The city of Qingdao is emerging as one of the world’s great sailing venues. This is not through a lucky accident of being on the right place on the map, but through long term planning and a willingness to invest in both infrastructure, industry and sporting events that promote progress. The Extreme Sailing Series is the latest word-class sailing event to be hosted by the ‘sailing city’.
The Extreme Sailing Series, which is a modern, fan-centric, innovation in competitive sailing, visited China for the first time in 2011, and the results have been spectacular in more ways than one. The event delivered some of the most extreme sailing, and compelling media output of the series’ history.
In the last 15 years, the list of cities able to stage international sporting events has grown substantially as governments recognise the importance of using sport to showcase infrastructure, investment opportunities and promote tourism.
In the sport of yacht racing, the makeup of the list of cities that are able to deliver world class events has changed significantly. This is due to a shift in the relative economic power of different regions as well as commercial promoters looking for more than just favourable wind conditions.
Cities like Cowes (UK), Newport (USA), Auckland (NZ), Capetown (South Africa), Marseilles (France) and Rio (Brazil) have staged well known sailing events largely because of being in the right place or through tradition, but in 2011, the criteria for hosting a major sailing event like the Extreme Sailing Series includes a demonstrable willingness by local agencies to invest in
Like many countries where trade is a major part of the culture, China has a long maritime heritage, however the 2008 Olympic Games provided Qingdao with an opportunity to promote the sporting side of sailing to the world. As well as the Olympics, the city has managed to attract events like the Volvo Ocean Race and is the base for China’s America’s Cup entry.
The demonstrated ability of Qingdao to successfully deliver big sailing events, combined with a larger investment plan for the city, was one of the reasons that attracted OC Thirdpole, the organisers of the Extreme Sailing Series.
While the America’s Cup hopes to deliver $1.4 billion dollars of gains to the city of San Francisco in 2013, the coastal province of Shandong has an investment plan of $38.6 billion to develop an ocean economic zone.
The Shandong Peninsula Blue Economic Zone will include programs for agricultural technology, new energy, international logistics, tourism and culture. 12 banks, including the Industrial and Commercial Bank of China (ICBC) have signed strategic cooperation agreements with the Shandong provincial government to support the plan.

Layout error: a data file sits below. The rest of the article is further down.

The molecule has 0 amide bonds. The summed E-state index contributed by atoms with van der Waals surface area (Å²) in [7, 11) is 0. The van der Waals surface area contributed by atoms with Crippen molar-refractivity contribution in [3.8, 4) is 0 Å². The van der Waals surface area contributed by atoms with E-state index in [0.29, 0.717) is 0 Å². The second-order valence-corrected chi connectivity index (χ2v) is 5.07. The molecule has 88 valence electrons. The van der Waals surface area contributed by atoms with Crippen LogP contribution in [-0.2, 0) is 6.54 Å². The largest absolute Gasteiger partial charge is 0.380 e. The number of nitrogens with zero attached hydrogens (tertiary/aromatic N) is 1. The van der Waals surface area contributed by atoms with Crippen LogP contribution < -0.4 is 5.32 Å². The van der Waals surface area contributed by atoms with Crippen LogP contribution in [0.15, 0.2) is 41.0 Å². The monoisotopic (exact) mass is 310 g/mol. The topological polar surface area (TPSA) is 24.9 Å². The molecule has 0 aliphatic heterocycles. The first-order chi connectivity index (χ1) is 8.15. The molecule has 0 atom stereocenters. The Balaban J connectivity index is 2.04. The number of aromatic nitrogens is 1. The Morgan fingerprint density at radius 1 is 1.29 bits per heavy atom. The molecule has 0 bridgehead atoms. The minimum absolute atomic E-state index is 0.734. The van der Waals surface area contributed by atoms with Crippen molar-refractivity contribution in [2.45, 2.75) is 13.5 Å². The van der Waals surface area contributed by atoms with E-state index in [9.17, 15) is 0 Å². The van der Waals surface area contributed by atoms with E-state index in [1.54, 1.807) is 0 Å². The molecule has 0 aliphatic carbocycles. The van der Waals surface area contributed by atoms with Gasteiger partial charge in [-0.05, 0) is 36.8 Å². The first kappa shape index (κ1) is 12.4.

Initiatives like the Shandong Peninsula Blue Economic Zone are bigger than just yacht racing, but events like the Extreme Sailing Series, are a great fit with a programme that has a goal to seek co-operation with businesses in China and internationally.
Rather than being complacent and trading of tradition, Qingdao is putting it’s money where it’s mouth is to focus on the development of a marine economy.
Creating an integrated programme that includes investment in infrastructure, tourism and culture gives Qingdao an edge over cities bidding for events based on their wind conditions alone.
Mark Turner, Chairman of OC Thirdpole, the organisers of the Extreme Sailing Series said:
When looking at where to stage events on a global tour, we have to consider a lot of things. Of course there has to be the right conditions for sailing, but the commercial considerations are incredibly important for us. The Chinese market is increasingly important for our partners and sponsors and there is also a growing appetite for this kind of sport by the Chinese people.
Qingdao has shown that it can stage huge events like the Olympic sailing in 2008. The Qingdao Volvo Ocean Race stopover was a great success and we are delighted to be able to stage the Extreme Sailing Series in China’s sailing city.
The Qingdao round of the Extreme Sailing Series was expected to be one of the most exciting and successful of the 2011 season, but the event delivered more than anyone could have imagined.
Day 3 of the regatta featured spectacular sailing action, with some of the world’s best sailors pushing the 40 foot carbon fibre catamarans to their limits in conditions right on the edge of the envelope for these boats. The Extreme Sailing Series lived up to it’s name with photos and videos of capsizes and crashes leading news bulletins around the world.
On the same weekend that the Chinese Grand Prix was delivering one of the most exciting and competitive Formula 1 races in a long time, China’s Sailing City of Qingdao was showing that it has what it takes to stage grand prix sailing events.
Article first published as Qingdao, China’s Sailing City is Looking for Extreme Growth on Technorati.